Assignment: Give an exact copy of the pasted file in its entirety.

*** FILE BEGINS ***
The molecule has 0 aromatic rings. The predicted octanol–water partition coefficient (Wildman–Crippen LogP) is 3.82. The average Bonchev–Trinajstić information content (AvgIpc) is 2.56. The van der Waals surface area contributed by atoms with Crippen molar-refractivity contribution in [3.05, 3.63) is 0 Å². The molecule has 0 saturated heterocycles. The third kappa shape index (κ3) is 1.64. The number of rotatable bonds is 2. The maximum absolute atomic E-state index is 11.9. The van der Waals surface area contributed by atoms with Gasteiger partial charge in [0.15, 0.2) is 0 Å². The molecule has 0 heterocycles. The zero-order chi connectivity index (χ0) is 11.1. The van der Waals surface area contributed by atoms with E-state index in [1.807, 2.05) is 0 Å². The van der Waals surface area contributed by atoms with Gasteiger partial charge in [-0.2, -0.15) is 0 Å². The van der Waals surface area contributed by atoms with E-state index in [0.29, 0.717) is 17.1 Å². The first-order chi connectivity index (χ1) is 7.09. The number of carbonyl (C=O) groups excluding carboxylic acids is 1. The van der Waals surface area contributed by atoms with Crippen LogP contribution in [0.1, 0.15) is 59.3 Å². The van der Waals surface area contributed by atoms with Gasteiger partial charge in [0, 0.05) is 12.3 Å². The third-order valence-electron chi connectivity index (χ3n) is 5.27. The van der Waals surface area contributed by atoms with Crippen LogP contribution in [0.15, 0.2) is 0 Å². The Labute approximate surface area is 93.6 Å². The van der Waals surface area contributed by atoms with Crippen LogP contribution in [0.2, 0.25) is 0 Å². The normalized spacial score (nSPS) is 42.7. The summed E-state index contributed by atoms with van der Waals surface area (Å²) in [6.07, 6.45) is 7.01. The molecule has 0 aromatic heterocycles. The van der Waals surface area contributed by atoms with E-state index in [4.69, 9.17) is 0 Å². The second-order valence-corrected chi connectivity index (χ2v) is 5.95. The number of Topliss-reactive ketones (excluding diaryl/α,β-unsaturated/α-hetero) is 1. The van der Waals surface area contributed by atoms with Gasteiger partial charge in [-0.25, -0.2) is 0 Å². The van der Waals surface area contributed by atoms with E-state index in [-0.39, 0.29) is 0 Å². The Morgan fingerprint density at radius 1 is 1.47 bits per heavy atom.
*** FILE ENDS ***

The molecule has 0 aromatic rings. The predicted octanol–water partition coefficient (Wildman–Crippen LogP) is 3.82. The average Bonchev–Trinajstić information content (AvgIpc) is 2.56. The van der Waals surface area contributed by atoms with Crippen molar-refractivity contribution in [3.05, 3.63) is 0 Å². The molecule has 0 saturated heterocycles. The third kappa shape index (κ3) is 1.64. The number of rotatable bonds is 2. The maximum absolute atomic E-state index is 11.9. The van der Waals surface area contributed by atoms with Gasteiger partial charge in [0.15, 0.2) is 0 Å². The molecule has 0 heterocycles. The zero-order chi connectivity index (χ0) is 11.1. The van der Waals surface area contributed by atoms with E-state index in [1.807, 2.05) is 0 Å². The van der Waals surface area contributed by atoms with Gasteiger partial charge in [-0.2, -0.15) is 0 Å². The van der Waals surface area contributed by atoms with E-state index in [0.29, 0.717) is 17.1 Å². The first-order chi connectivity index (χ1) is 7.09. The number of carbonyl (C=O) groups excluding carboxylic acids is 1. The van der Waals surface area contributed by atoms with Crippen LogP contribution in [0.1, 0.15) is 59.3 Å². The van der Waals surface area contributed by atoms with Gasteiger partial charge in [0, 0.05) is 12.3 Å². The third-order valence-electron chi connectivity index (χ3n) is 5.27. The van der Waals surface area contributed by atoms with Crippen LogP contribution in [0.15, 0.2) is 0 Å². The Labute approximate surface area is 93.6 Å². The van der Waals surface area contributed by atoms with Crippen LogP contribution in [0.2, 0.25) is 0 Å². The normalized spacial score (nSPS) is 42.7. The summed E-state index contributed by atoms with van der Waals surface area (Å²) in [6.07, 6.45) is 7.01. The molecule has 0 aromatic heterocycles. The van der Waals surface area contributed by atoms with E-state index in [4.69, 9.17) is 0 Å². The second-order valence-corrected chi connectivity index (χ2v) is 5.95. The number of Topliss-reactive ketones (excluding diaryl/α,β-unsaturated/α-hetero) is 1. The van der Waals surface area contributed by atoms with Gasteiger partial charge in [-0.25, -0.2) is 0 Å². The van der Waals surface area contributed by atoms with E-state index in [-0.39, 0.29) is 0 Å². The Morgan fingerprint density at radius 1 is 1.47 bits per heavy atom.